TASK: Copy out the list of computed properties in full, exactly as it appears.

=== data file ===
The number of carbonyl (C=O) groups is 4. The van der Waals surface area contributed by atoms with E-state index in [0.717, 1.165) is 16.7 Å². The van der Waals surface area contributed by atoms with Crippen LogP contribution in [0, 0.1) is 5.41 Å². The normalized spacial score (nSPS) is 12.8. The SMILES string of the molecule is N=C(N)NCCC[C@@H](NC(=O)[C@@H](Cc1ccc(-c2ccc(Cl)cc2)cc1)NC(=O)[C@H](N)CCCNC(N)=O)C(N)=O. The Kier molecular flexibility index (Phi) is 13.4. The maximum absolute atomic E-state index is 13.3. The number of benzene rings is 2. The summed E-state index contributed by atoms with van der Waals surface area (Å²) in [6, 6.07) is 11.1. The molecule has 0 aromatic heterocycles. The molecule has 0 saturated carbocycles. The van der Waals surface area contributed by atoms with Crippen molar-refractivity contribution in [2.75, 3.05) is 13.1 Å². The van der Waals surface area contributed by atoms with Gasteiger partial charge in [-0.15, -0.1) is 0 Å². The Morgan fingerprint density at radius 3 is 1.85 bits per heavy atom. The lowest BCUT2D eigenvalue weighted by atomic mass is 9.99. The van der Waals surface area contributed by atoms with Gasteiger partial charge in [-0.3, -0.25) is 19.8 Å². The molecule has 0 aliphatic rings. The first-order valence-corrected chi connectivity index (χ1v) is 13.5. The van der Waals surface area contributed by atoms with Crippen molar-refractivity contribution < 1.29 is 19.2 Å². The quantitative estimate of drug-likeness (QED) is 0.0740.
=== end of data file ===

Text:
The number of carbonyl (C=O) groups is 4. The van der Waals surface area contributed by atoms with E-state index in [0.717, 1.165) is 16.7 Å². The van der Waals surface area contributed by atoms with Crippen LogP contribution in [0, 0.1) is 5.41 Å². The normalized spacial score (nSPS) is 12.8. The SMILES string of the molecule is N=C(N)NCCC[C@@H](NC(=O)[C@@H](Cc1ccc(-c2ccc(Cl)cc2)cc1)NC(=O)[C@H](N)CCCNC(N)=O)C(N)=O. The Kier molecular flexibility index (Phi) is 13.4. The maximum absolute atomic E-state index is 13.3. The number of benzene rings is 2. The summed E-state index contributed by atoms with van der Waals surface area (Å²) in [6, 6.07) is 11.1. The molecule has 0 aromatic heterocycles. The molecule has 0 saturated carbocycles. The van der Waals surface area contributed by atoms with Crippen molar-refractivity contribution in [2.75, 3.05) is 13.1 Å². The van der Waals surface area contributed by atoms with Gasteiger partial charge in [-0.15, -0.1) is 0 Å². The Morgan fingerprint density at radius 3 is 1.85 bits per heavy atom. The lowest BCUT2D eigenvalue weighted by atomic mass is 9.99. The van der Waals surface area contributed by atoms with Gasteiger partial charge in [-0.3, -0.25) is 19.8 Å². The molecule has 0 aliphatic rings. The first-order valence-corrected chi connectivity index (χ1v) is 13.5. The van der Waals surface area contributed by atoms with Crippen molar-refractivity contribution < 1.29 is 19.2 Å². The quantitative estimate of drug-likeness (QED) is 0.0740.